One "AWESOME" Dreamer

Thing 1 had this to say about Martin Luther King, Jr.: "AWESOME!"

Thing 2 piped in to elaborate on King's achievements all before the age of 39...and then kindly pointed out that I was 43 and had not been nearly so successful in my own attempts at change. He continued by sharing that King's untimely death left him unable to continue his work and, "At least you're still kicking, mom."


I love how my kids hold the mirror in my face to enlarge the flaws and foibles of my life. I suppose they would say I do the same to them... only in reminders to sit up straight (yes, people still say that), chew with your mouth closed, finish your homework, pick up your stuff, turn off the television, and please take the dog out. My biggest fear as a parent has always been that the less desirable habits of my children are merely a reflection of my own. It has come to pass that this isn't always true. Who we are is who we are, and I have to remind myself daily to draw out and capitalize on the good while embracing the "quirks" as part of our individuality.
Martin Luther King, Jr., I hope, would see that I am fighting the good fight right along with him despite the snail's pace of my progress (thanks for the reminder, Thing 2). I don't have legions following in my wake, but what I do have are two sincerely curious children wondering out loud at the world.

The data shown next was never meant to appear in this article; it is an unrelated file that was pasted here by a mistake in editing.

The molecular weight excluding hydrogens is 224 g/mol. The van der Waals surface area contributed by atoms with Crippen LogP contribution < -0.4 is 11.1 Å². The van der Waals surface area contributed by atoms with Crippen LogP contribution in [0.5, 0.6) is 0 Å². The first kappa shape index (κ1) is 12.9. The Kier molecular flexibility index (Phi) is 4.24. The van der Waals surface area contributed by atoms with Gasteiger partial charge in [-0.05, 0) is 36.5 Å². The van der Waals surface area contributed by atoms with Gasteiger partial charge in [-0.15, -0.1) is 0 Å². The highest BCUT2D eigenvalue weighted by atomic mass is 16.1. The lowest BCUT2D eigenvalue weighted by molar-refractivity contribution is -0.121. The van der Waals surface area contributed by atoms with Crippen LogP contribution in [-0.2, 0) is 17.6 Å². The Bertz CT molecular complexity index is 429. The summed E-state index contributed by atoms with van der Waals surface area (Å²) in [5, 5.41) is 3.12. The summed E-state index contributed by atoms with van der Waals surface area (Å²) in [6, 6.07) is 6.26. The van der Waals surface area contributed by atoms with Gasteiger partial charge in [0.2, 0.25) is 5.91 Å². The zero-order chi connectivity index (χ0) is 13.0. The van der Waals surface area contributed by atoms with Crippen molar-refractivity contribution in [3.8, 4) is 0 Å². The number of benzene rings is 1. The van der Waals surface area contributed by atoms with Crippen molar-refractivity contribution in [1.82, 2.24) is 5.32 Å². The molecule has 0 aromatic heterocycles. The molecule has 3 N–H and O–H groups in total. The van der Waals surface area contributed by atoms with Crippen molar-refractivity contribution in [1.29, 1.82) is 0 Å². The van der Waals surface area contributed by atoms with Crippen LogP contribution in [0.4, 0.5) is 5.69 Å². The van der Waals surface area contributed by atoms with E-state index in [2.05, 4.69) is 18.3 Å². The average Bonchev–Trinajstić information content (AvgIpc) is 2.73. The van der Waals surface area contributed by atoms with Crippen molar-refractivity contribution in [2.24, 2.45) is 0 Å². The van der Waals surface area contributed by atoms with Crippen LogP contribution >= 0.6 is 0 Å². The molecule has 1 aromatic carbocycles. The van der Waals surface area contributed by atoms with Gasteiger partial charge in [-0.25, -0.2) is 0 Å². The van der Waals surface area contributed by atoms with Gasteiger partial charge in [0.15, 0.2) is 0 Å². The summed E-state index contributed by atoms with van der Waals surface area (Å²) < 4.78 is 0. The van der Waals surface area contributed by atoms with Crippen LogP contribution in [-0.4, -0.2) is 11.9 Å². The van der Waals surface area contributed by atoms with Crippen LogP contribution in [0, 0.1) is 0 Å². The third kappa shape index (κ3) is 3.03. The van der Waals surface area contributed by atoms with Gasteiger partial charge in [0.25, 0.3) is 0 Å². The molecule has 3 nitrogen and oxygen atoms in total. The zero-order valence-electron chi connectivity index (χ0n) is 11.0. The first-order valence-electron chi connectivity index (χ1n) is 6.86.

"Whaaaat??? A woman could not vote?"

"Huh? A black person had to ride where?"

"Hey! I thought you told us love is love...people can't marry who they want?"

"You told me getting married is a choice... and I choose NOT to get married....but if I did, who cares who I marry?"

Kids will do that to you...force y0u to explain a world that even you don't even get sometimes.

King's dream lives on, I think, because we just don't want to give up on something that seems attainable and profoundly...human. Whether you have to explain the world to a kid or not, how children perceive and interpret the world affects all of us.

Because of my kids, I am left with no other choice but to keep moving toward the light of justice and opportunity for every person. I may be no Martin Luther King, Jr., but a girl, too, can dream.

1 comment:

  1. Tell your kids you do have legions following in your wake. Even if the scale is a little smaller. You do great things and your op-ed work is brilliant and inspirational. But i hear ya. My son does the same thing for me.


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